Family Centers and Wilbur Peck Court celebrated the opening of the new Family Centers Health Care Clinic, which is embedded into the public housing community, with a ribbon cutting ceremony Monday morning.
Elected officials including U.S. Rep. Jim Himes, Selectman John Toner, and state Reps. Fred Camillo and Mike Bocchino were on hand for the opening of the easily accessible health clinic.
“We knew that folks in Greenwich, who were primarily living in public housing, who were having to go to either Stamford or Port Chester for medical care, or they would end up at the emergency room of Greenwich Hospital for just routine care,” said Dennis Torres, Family Centers’ director of Health Care Programs. “We wanted to expand the access, right here on-site, where there is very little excuse for missing an appointment.”
Staffed by nurse practitioners, dentists and other professionals, the Federally Qualified Health Center (FQHC) will provide health service to children and adults living in Greenwich Public Housing communities and in surrounding neighborhoods.
“I couldn’t be happier or prouder to have Family Centers have this facility in one of our properties,” said Anthony Johnson, executive director of the Housing Authority of Greenwich. “It’s going to be an asset to the community as a walk-in clinic, a place for general healthcare diagnostics and dental care. I think it’s a tremendous asset. I think housing authorities around the country should take this as a model and put them in all of their facilities.”
Johnson added that if any future projects are slated for large enough facilities, incorporating this kind of health care facility would be ideal.
The path to getting the Family Centers Health Care Clinic to the Wilbur Peck Court housing community was not always smooth; it took multiple attempts to finally secure federal funding for operating expenses.
“It’s hard to believe, but it’s almost two years now since we applied for that grant,” said Torres. “We waited many months, and were initially rejected. We did at one point receive a letter from U.S. Department of Health and Human Services (HHS) saying the proposal scored well and was well liked.”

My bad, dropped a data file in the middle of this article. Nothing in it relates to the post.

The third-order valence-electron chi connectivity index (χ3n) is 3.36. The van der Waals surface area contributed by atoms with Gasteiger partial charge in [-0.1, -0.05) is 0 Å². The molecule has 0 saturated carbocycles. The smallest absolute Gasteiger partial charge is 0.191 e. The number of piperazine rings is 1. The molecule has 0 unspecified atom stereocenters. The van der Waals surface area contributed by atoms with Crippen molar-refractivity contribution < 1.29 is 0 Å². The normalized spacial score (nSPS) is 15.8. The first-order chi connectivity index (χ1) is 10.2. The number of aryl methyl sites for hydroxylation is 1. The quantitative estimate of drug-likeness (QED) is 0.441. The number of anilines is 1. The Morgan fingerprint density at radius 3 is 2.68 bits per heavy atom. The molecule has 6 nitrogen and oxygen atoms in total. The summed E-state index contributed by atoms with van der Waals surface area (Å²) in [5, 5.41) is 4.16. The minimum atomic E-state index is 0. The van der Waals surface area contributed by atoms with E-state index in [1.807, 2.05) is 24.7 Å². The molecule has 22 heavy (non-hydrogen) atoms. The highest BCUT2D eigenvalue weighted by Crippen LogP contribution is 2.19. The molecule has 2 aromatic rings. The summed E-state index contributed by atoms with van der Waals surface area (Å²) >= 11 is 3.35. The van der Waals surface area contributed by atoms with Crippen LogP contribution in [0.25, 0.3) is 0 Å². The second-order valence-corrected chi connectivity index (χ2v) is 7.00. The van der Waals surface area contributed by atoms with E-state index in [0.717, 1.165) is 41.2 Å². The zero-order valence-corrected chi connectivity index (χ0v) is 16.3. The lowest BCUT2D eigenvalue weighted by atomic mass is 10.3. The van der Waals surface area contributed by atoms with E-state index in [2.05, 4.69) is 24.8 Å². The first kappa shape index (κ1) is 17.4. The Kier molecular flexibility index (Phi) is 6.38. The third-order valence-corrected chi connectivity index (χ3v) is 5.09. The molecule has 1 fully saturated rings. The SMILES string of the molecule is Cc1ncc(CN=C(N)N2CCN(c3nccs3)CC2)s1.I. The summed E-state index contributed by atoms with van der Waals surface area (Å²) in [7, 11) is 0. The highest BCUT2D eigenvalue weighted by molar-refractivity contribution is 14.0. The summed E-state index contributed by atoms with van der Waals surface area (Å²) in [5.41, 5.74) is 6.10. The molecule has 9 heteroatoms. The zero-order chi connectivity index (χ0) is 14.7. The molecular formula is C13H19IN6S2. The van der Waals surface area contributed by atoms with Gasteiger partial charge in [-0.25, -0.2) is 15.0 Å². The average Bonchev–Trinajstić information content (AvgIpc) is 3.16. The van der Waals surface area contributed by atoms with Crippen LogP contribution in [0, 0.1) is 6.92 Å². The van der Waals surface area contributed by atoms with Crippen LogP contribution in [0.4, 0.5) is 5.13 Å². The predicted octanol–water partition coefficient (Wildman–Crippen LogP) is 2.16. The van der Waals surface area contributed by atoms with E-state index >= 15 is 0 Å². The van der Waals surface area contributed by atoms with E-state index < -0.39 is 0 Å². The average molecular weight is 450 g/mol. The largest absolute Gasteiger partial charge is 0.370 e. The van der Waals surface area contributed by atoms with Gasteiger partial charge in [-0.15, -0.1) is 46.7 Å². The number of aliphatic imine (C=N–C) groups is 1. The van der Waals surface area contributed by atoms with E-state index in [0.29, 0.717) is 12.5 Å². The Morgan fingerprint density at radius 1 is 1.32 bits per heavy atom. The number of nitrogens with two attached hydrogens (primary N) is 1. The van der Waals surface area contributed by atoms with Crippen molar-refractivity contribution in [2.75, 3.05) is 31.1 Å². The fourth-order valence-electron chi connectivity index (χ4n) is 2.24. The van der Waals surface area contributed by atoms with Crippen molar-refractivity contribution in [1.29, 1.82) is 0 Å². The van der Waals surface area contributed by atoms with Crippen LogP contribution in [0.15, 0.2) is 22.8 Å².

The roughly 1,300–square–foot building holds three exam rooms, one dental operating room and three other swing offices located just steps away from the housing community.
Torres added, “At the end of last summer, the administration made another large sum of money available for access health clinics. One of the strengths of our proposals was that this clinic was to be embedded within public housing. It’s just a dream to be able to stand here and to open up this clinic.”
Robert Arnold, president of Family Centers, Inc., said the efforts of all those involved, especially those of Molly Byrne and Arlene and Reuben Mark, helped make the opening of the brand new facility possible.
“Needless to say, we are really indebted to the Greenwich Housing Authority for partnering with us from day one to make this a reality,” said Arnold. “It says a lot about the Housing Authority and how much they care about residents and the people in Greenwich. All of us at Family Centers are enormously grateful for the efforts and energy that each of you has brought so far.”
“My first taste of public service was to be a commissioner of the Housing Authority here in Greenwich,” said Himes. “It’s not an easy job, and certainly not an easy challenge to try and build and maintain affordable housing and good economic opportunity in a community like Greenwich—although I will say, compared to what I do now, it’s pretty easy. I sort of feel like I am coming home here.”
Himes rejected Greenwich stereotypes by referencing the economic diversity in the town.
“People stereotype Greenwich,” said Himes. “Greenwich becomes this thing of there is only very wealthy people here, and that of course is not true. It is a strength of Greenwich that we have a lot more diversity than people think that we do, including economic diversity. What I mean by that is that we have a fair amount of citizens here, even in the very affluent town of Greenwich, who are economically challenged. As the commissioner of the Housing Authority, I got to know that. An awful amount of people live their lives not actually getting to know the folks that live in places like Wilbur Peck that don’t have the advantages of an awful lot of the community that does live in the more affluent parts of town.
“Just because you live in the middle of Greenwich, doesn’t mean you don’t struggle to get access to employment and healthcare,” Himes continued. “This is a huge step forward for a population of people that sometimes don’t have those connections that so many of their neighbors do. Greenwich is strengthened by the diversity that we have here.”
Tours of the facility were available, and many of the staff were there to greet neighbors and possible future clients. For many of them, the thrill of a new facility and new equipment has them eagerly waiting for their first patients.
“When I saw patients that say they were waiting for two months for a root canal, I was so glad we opened here,” said Dr. Ishrat Rangwala, who will serve as the clinic’s dentist.
“The most exciting part is to be busy and working,” Dr. Rangwala said. “We are booked for the entire rest of the day!”